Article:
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Bolivia protests rattle political truce as country graples with pandemic

La Paz/EL AltoBolivia's government said on Monday it had ordered police and military to protect key installations and the transport of medical oxygen after clashes broke out over protests and roadblocks by opposition supporters demanding a quick election.

Tensions are brewing as the South American nation heads for a key presidential election on Oct. 18, which has been delayed due to COVID-19. Supporters of unseated former leftist leader Evo Morales are demanding the vote be held on Sept. 6. The standoff threatens to convulse the landlocked country and revive memories of last year's deadly clashes following a disputed election that led to the resignation of Morales, dozens of people being killed and buildings being set on fire.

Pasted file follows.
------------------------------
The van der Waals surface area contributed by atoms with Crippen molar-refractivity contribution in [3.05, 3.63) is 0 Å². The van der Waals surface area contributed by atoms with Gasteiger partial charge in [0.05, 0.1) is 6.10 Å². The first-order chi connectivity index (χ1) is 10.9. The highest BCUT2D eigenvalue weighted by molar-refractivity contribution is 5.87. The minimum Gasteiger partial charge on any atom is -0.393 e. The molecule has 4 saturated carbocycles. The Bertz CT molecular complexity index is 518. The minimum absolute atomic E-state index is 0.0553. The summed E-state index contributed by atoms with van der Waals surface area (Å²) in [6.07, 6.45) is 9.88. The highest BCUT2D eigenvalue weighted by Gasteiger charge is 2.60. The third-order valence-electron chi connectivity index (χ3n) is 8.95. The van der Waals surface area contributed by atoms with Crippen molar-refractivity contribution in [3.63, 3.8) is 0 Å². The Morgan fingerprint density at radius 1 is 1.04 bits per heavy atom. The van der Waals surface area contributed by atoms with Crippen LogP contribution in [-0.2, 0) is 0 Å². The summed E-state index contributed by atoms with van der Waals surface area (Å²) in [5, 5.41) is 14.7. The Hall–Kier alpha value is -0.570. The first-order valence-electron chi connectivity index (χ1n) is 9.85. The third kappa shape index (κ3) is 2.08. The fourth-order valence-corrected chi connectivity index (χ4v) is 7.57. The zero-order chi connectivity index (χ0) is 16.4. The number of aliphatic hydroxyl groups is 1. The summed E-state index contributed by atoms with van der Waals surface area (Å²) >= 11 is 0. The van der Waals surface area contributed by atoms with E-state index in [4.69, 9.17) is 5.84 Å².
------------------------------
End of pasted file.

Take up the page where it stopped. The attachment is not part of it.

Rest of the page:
Local media reports that protest blockades are affecting oxygen supplies to hospitals. Video provided by the Caja Petrolera Clinic in La Paz reportedly shows hospital equipment for patients running low on oxygen. Local reports put the number of deaths in hospitals allegedly as a result of a lack of oxygen at 33.

The election is being fought between Morales' Movement for Socialism (MAS) party and a fragmented conservative opposition, including interim President Jeanine Anez, who took over in a power vacuum last year promising swift new election.
Morales, currently in Argentina, has criticised the interim government, which he accuses of leading a coup, and encouraged mobilisations to protest against the election delay. The protesters, mostly in rural areas, have blocked access to some main cities using stones, rubble and earth.

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